New York Gov. Andrew Cuomo didn’t show, but his four challengers swapped ideas and joined together to criticize the incumbent in a largely amiable debate Thursday night in Albany.
And while the Democratic incumbent may not have been present — unless you count a man in a chicken outfit wearing a “Cuomo” sign — he was the main topic of conversation, with all four of Cuomo’s challengers agreeing that voters need an alternative.
“Shame on Andrew Cuomo for not coming here,” said Green Party nominee Howie Hawkins in one of the evening’s biggest applause lines. “The question in this election is this: Are we going to give Cuomo a free ride or are we going to demand more?”
Hawkins, Libertarian Larry Sharpe, Republican Marc Molinaro and independent Stephanie Miner all slammed the incumbent’s handling of political corruption, upstate economic development and taxes and used the debate — which was not televised — to highlight their own records and ideas.
Miner touted her experience as a two-term Democratic mayor of Syracuse, where she said she worked to improve high-school graduation rates and the city’s crumbling water and sewer lines. As mayor she emerged as a leading critic of the governor.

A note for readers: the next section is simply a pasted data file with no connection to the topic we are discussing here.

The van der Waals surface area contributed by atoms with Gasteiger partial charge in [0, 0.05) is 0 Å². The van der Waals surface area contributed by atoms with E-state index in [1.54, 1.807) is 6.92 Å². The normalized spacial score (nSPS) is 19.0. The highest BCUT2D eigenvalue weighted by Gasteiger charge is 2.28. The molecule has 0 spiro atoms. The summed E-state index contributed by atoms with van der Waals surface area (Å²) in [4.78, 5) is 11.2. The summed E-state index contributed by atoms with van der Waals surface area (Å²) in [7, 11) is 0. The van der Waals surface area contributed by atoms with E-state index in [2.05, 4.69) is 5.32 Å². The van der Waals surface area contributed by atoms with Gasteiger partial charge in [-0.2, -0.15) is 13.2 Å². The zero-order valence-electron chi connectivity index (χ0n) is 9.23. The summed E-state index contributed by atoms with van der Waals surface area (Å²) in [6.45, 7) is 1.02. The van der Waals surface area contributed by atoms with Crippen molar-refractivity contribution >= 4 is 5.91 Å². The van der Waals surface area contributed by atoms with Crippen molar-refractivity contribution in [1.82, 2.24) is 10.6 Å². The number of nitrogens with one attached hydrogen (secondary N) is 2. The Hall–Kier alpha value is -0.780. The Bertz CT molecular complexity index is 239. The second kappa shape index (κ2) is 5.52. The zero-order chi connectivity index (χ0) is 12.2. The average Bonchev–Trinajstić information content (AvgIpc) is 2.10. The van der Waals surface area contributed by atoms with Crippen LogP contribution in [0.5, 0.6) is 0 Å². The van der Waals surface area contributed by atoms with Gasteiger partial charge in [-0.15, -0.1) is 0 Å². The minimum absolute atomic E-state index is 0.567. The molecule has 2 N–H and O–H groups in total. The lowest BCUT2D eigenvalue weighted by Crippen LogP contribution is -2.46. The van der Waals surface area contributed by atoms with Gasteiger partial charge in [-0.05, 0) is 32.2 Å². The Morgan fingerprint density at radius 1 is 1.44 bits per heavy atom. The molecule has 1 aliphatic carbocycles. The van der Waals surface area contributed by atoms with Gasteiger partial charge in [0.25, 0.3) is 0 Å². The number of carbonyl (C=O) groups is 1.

“The reality is that the system works very well for the people it rewards,” she said during a discussion about the need to reform byzantine voting rules blamed for dampening voter turnout in the state.
Sharpe, a businessman, said the state’s problems demand a new approach untethered to traditional politics. As an example, he proposed selling the naming rights to bridges and roads to raise money for maintenance.
“Who has the newest ideas? This guy here,” he said. “I’m the one talking about new and different things.”
Hawkins called for big investments in education, renewable energy and roads, bridges and water infrastructure. He blamed both parties for not doing enough to address water quality and climate change. In the 2014 governor’s race, Hawkins placed third after Cuomo and Republican Rob Astorino.
Molinaro, who polls say is comfortably in second place in the race, cited his tenure as Dutchess County executive and said he would work with all parties to find solutions to the state’s problems. Molinaro was elected mayor of Tivoli, New York, at age 19.
“I’ve spent every day of my adult life making government function for people,” he said. “Today after 8 years of the ‘status Cuomo’ we are the highest taxed state in America. We have the most corrupted state government… We need to start again.”